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June 18, 2008

Get Used to It:

Traders have, when it comes to volatility

By Ian Domowitz

Also in this article

Postmortem analysis is nearly a cultural obsession. Witness the popularity of ESPN's "SportsCenter," which may be trumped only by daily postmortems relating to the U.S. presidential campaign. A viewer cannot turn on the television without a review of how a candidate might have improved her chances, or how he "misspoke" and certainly how each event had a cumulative effect on the (still forecast) outcome of the election.

The market dislocation beginning in August of last year offers numerous possibilities for postmortems' combination of hindsight and soothsaying. Titles such as "What Happened to the Quants in August 2007" and "Deciphering the 2007/2008 Liquidity and Credit Crunch" now appear regularly on conference agendas. No surprise here: Anything out of the ordinary offers an opportunity to check a favorite theory against events.

Questions on Costs

Transaction research is no exception, and the queries have been coming in. Are transaction costs rising with volatility? What about those spreads? And we see a shift toward VWAP trading in the second half of 2007-tell us why.

VWAP aside, there is an interesting lesson for trading cost analysis from that period. Intuitive and familiar influences may have failed to predict trading costs in the short term. Yet shifts in trader behavior, as predicted, and even guided, by transaction research, resulted in a rapid return to average performance, despite the continuation of a tumultuous environment.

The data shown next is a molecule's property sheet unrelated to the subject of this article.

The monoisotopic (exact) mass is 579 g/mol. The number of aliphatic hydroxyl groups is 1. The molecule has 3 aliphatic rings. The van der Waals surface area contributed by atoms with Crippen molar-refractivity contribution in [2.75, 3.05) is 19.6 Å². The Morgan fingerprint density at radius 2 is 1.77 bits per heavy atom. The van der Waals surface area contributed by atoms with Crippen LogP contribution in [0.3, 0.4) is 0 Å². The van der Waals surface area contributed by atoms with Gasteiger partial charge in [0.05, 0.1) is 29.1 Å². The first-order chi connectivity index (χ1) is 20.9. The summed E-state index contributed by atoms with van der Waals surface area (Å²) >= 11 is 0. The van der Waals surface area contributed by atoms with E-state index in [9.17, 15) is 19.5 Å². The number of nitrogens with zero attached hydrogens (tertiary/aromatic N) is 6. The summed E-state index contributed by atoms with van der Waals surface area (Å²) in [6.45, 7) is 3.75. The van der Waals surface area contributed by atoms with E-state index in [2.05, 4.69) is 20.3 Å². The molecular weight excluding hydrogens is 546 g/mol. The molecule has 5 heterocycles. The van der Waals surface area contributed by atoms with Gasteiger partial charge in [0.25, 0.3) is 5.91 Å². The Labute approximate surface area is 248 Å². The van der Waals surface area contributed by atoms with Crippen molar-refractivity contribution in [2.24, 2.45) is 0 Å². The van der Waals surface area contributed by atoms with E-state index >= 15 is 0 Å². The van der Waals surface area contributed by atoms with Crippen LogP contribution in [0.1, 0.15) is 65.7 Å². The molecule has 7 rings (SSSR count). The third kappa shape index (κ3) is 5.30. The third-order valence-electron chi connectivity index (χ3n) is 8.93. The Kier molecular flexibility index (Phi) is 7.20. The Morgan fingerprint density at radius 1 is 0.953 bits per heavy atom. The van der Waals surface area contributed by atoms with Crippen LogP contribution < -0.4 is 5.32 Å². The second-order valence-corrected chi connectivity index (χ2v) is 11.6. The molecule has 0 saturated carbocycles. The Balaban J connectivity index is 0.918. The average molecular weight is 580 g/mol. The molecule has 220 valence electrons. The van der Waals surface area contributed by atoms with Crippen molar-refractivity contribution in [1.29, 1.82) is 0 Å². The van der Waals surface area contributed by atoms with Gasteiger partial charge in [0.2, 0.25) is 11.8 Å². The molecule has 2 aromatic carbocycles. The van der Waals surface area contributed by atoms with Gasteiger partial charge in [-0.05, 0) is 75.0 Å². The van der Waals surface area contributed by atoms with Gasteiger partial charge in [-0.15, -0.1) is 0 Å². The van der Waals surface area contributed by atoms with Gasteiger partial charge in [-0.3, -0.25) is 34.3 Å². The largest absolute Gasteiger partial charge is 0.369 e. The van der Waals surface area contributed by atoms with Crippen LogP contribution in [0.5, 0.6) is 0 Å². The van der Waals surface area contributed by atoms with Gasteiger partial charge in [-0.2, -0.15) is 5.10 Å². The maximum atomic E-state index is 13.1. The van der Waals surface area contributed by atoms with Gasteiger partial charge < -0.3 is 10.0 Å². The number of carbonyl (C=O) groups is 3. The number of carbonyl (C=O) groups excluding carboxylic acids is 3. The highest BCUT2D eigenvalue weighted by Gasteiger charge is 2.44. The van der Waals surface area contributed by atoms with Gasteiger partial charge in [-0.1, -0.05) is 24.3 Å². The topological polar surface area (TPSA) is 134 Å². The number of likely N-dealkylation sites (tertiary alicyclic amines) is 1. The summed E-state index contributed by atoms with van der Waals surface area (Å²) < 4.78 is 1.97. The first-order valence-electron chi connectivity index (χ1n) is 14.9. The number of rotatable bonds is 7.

As volatility trends go, the period from August 2007 to the first of this year is an excellent illustration. Depending on your favorite measure, volatility rose between 50 and 70 percent. The levels of, say, the VIX, are not unprecedented historically. On the other hand, transaction research only began to "come of age" in 2002, and retrospective analyses often focused on the drop in equity transaction costs during the 2002-2005 period, as volatility declined.

It is difficult, however, to link transaction costs to changes in volatility in today's environment. Over the last three years or so, the correlation between transaction costs in our database and 60-day averages of forward-looking volatility is less than 3 percent, for example. That figure moves around by a few basis points, depending on whether one looks at buys, sells or capitalization differences and the like, but the relationship between the level of transaction costs and volatility is tenuous, at best. In contrast, the correlation between bid-ask spreads and volatility during the period is more than 30 percent. It seems almost a shame that, post-decimalization, spreads lost predictive power with respect to transaction costs.

Short Climb

Just as the bottom line in the presidential campaign must be the election result, the important thing here is trading performance as measured by trading costs, since the shortfall chisels away investor returns. So, what happened to transaction costs following August 2007? They climbed-all the way to their average value since August of 2004. Equity trading costs looked about the same in January 2008 as they did in June 2007 or December 2006.

The real news is not in the levels of cost, nor the lack of relationship with two-sided price movements, but rather the path by which costs reached their January level.

Costs rose sharply in the aggregate following August, tracking volatility for a short period. Trading strategies then changed. The decline in costs from the peak was almost 40 percent, and began within a couple of months after the initial volatility spike.